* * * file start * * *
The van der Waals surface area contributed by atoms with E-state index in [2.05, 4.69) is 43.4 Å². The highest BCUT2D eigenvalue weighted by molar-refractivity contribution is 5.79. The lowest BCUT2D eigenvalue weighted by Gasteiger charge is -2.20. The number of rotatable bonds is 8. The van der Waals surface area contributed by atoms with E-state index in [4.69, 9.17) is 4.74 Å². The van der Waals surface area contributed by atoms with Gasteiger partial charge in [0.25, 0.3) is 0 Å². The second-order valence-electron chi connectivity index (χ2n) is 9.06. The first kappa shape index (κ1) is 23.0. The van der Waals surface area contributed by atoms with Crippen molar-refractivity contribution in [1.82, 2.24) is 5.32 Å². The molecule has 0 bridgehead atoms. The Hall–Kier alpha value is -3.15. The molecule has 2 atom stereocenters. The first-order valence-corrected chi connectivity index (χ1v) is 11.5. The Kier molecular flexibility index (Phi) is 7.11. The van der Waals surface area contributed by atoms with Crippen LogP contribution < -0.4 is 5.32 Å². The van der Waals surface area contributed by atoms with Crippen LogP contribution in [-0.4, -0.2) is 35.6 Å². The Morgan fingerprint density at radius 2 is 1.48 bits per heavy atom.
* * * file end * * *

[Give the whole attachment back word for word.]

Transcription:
The van der Waals surface area contributed by atoms with E-state index in [2.05, 4.69) is 43.4 Å². The highest BCUT2D eigenvalue weighted by molar-refractivity contribution is 5.79. The lowest BCUT2D eigenvalue weighted by Gasteiger charge is -2.20. The number of rotatable bonds is 8. The van der Waals surface area contributed by atoms with E-state index in [4.69, 9.17) is 4.74 Å². The van der Waals surface area contributed by atoms with Gasteiger partial charge in [0.25, 0.3) is 0 Å². The second-order valence-electron chi connectivity index (χ2n) is 9.06. The first kappa shape index (κ1) is 23.0. The van der Waals surface area contributed by atoms with Crippen molar-refractivity contribution in [1.82, 2.24) is 5.32 Å². The molecule has 0 bridgehead atoms. The Hall–Kier alpha value is -3.15. The molecule has 2 atom stereocenters. The first-order valence-corrected chi connectivity index (χ1v) is 11.5. The Kier molecular flexibility index (Phi) is 7.11. The van der Waals surface area contributed by atoms with Crippen LogP contribution < -0.4 is 5.32 Å². The van der Waals surface area contributed by atoms with Crippen LogP contribution in [-0.4, -0.2) is 35.6 Å². The Morgan fingerprint density at radius 2 is 1.48 bits per heavy atom.